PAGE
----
I’ve already talked about how good I think Chiaroscuro is on The Cured Ham a couple of times. I'm amazed how little coverage Chiaroscuro gets from the Bay Area food scene, especially for how authentic and consistent it is. I have a special place in my heart for pasta and I feel confident that Chef Alessandro will cook better pasta than I can most nights. I’m sure Chef has off nights, but my birthday dinner was not one of them. And considering Chef's Mother was also in the kitchen, everything had to be good.
I’ve attached the meal as presented that evening. On the cheese plate, a cherry leaf wrapped goat cheese from Basilicata was the standout. A house cured lamb prosciutto had a punch of pepper to it that was unexpected. The desserts that evening were a raisin gelato (that had absolutely no chewy raisins in it), strawberry shortcake, and profiteroles. The profiteroles a.k.a. cream puffs, had nearly the same density, texture, and softness as my Italian Grandmother’s. And yes, both pasta dishes were outstanding. The rigatoni was challenging to the palate with one secret ingredient (which we had to ask Chef about. He was being sneaky about that addition and no I'm not divulging it here).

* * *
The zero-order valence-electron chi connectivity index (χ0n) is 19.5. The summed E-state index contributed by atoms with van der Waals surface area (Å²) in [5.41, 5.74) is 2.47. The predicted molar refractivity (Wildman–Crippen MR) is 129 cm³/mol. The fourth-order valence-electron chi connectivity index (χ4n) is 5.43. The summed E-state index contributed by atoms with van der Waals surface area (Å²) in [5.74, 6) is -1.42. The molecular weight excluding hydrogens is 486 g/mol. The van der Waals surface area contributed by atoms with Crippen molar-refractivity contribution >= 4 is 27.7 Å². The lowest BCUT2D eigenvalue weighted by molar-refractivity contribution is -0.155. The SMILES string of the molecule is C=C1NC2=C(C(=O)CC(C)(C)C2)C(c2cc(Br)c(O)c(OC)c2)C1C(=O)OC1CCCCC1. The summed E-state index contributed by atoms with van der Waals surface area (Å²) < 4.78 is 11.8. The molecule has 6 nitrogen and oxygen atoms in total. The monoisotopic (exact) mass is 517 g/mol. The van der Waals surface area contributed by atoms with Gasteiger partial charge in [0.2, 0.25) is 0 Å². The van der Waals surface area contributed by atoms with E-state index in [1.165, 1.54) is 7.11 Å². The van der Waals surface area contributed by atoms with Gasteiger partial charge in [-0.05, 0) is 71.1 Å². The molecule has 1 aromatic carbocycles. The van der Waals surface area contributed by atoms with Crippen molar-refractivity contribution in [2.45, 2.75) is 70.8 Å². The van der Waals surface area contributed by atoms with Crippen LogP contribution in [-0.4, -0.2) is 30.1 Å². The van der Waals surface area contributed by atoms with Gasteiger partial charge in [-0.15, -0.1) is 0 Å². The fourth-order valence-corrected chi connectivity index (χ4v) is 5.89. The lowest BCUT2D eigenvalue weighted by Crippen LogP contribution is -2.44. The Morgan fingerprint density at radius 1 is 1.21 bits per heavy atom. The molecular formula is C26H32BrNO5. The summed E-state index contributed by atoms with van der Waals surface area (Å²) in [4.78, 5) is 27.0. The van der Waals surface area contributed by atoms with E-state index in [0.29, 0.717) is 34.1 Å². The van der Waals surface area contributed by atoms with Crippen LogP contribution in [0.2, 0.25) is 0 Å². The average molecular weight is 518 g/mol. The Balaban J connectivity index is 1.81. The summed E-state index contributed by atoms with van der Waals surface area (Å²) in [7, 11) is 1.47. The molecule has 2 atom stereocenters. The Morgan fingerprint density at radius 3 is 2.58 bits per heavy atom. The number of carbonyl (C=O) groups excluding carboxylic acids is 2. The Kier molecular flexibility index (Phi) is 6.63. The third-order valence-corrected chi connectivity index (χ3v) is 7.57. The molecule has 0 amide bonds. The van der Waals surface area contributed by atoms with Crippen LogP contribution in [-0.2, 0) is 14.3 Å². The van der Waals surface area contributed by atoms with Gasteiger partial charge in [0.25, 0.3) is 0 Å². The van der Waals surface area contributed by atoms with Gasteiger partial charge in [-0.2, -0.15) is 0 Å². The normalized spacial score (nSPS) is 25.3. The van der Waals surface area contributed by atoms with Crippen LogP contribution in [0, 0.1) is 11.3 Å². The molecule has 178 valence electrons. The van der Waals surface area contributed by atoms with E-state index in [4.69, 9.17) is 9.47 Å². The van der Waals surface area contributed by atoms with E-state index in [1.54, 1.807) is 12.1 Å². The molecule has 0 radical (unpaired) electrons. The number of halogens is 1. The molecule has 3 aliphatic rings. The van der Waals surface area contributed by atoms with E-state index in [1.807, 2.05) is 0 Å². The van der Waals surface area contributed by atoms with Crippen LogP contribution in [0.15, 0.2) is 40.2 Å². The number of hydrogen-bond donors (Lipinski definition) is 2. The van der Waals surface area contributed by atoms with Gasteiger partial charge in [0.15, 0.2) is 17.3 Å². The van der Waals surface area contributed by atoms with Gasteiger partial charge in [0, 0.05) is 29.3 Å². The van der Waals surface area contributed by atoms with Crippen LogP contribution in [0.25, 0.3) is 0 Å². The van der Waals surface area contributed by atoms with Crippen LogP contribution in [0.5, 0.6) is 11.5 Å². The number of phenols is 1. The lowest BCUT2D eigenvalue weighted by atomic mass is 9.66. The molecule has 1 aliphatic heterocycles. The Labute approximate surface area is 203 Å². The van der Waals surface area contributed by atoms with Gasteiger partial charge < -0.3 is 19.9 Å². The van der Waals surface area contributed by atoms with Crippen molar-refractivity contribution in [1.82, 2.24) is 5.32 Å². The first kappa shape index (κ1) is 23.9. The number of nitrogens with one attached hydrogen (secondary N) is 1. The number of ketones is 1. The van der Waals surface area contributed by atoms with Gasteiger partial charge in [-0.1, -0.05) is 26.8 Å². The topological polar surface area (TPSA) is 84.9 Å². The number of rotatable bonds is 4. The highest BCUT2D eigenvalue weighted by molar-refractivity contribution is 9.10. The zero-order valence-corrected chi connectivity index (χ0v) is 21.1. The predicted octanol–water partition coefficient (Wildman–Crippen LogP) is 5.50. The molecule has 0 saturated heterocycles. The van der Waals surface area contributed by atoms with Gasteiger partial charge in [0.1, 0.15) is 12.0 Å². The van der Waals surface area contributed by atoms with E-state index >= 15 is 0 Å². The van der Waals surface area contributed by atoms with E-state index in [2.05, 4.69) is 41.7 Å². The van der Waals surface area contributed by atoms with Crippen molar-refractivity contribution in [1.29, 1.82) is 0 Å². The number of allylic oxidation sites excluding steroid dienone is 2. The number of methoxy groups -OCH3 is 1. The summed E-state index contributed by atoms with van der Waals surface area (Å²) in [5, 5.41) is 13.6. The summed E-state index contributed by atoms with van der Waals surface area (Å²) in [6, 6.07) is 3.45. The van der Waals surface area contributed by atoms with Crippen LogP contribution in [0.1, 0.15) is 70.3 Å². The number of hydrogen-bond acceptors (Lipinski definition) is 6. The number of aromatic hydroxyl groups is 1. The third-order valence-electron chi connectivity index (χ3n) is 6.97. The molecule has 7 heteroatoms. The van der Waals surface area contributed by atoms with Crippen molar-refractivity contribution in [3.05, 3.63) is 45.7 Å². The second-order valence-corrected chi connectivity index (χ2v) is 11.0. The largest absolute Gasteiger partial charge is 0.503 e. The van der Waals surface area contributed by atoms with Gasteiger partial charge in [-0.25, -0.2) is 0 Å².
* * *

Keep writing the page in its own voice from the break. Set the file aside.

What I didn’t plan for that evening was a special look inside La Folie. One of my cousins is close to Chef Passot. I was allowed to view kitchen operations at the height of service. Basically a step away from the pass, as I watched Chef inspect and arrange nearly every dish. The kitchen is small, efficient, and very busy. No room for idle chit chat, only communication about their stations and timing. What a delight to watch.
After service was over, Chef sat with my cousin, a good friend, and me for nearly 45 minutes. We talked about food of course, but also family, travel, and living in the Bay Area. Chef suddenly became another friend at the table. Way cool. Chef Passot was extremely generous with his time.
I couldn’t have had a better birthday. Welcome to 40 years on Planet Earth.